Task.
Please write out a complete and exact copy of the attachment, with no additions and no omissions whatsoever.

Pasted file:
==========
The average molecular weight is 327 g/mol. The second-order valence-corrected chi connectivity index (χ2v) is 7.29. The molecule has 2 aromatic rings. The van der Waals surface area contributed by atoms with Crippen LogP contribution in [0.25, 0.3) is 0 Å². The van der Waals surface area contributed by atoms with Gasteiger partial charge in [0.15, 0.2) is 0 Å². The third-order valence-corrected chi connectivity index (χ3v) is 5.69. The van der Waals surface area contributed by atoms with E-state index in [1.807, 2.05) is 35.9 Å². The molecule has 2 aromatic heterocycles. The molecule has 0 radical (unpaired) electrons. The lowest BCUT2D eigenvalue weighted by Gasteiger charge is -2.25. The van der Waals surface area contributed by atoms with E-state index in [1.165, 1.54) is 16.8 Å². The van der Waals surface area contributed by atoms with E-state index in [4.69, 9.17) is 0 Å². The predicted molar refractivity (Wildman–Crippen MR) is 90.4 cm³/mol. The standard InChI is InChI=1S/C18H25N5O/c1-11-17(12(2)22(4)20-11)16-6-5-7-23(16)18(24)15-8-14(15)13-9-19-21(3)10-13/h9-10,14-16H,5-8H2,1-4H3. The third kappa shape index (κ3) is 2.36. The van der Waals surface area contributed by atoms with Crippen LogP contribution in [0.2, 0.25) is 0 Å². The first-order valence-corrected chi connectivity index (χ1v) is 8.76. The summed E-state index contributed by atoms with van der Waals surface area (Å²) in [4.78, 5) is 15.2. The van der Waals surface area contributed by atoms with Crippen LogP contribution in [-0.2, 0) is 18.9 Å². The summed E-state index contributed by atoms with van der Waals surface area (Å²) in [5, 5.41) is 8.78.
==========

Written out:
The average molecular weight is 327 g/mol. The second-order valence-corrected chi connectivity index (χ2v) is 7.29. The molecule has 2 aromatic rings. The van der Waals surface area contributed by atoms with Crippen LogP contribution in [0.25, 0.3) is 0 Å². The van der Waals surface area contributed by atoms with Gasteiger partial charge in [0.15, 0.2) is 0 Å². The third-order valence-corrected chi connectivity index (χ3v) is 5.69. The van der Waals surface area contributed by atoms with E-state index in [1.807, 2.05) is 35.9 Å². The molecule has 2 aromatic heterocycles. The molecule has 0 radical (unpaired) electrons. The lowest BCUT2D eigenvalue weighted by Gasteiger charge is -2.25. The van der Waals surface area contributed by atoms with E-state index in [1.165, 1.54) is 16.8 Å². The van der Waals surface area contributed by atoms with E-state index in [4.69, 9.17) is 0 Å². The predicted molar refractivity (Wildman–Crippen MR) is 90.4 cm³/mol. The standard InChI is InChI=1S/C18H25N5O/c1-11-17(12(2)22(4)20-11)16-6-5-7-23(16)18(24)15-8-14(15)13-9-19-21(3)10-13/h9-10,14-16H,5-8H2,1-4H3. The third kappa shape index (κ3) is 2.36. The van der Waals surface area contributed by atoms with Crippen LogP contribution in [0.2, 0.25) is 0 Å². The first-order valence-corrected chi connectivity index (χ1v) is 8.76. The summed E-state index contributed by atoms with van der Waals surface area (Å²) in [4.78, 5) is 15.2. The van der Waals surface area contributed by atoms with Crippen LogP contribution in [-0.2, 0) is 18.9 Å². The summed E-state index contributed by atoms with van der Waals surface area (Å²) in [5, 5.41) is 8.78.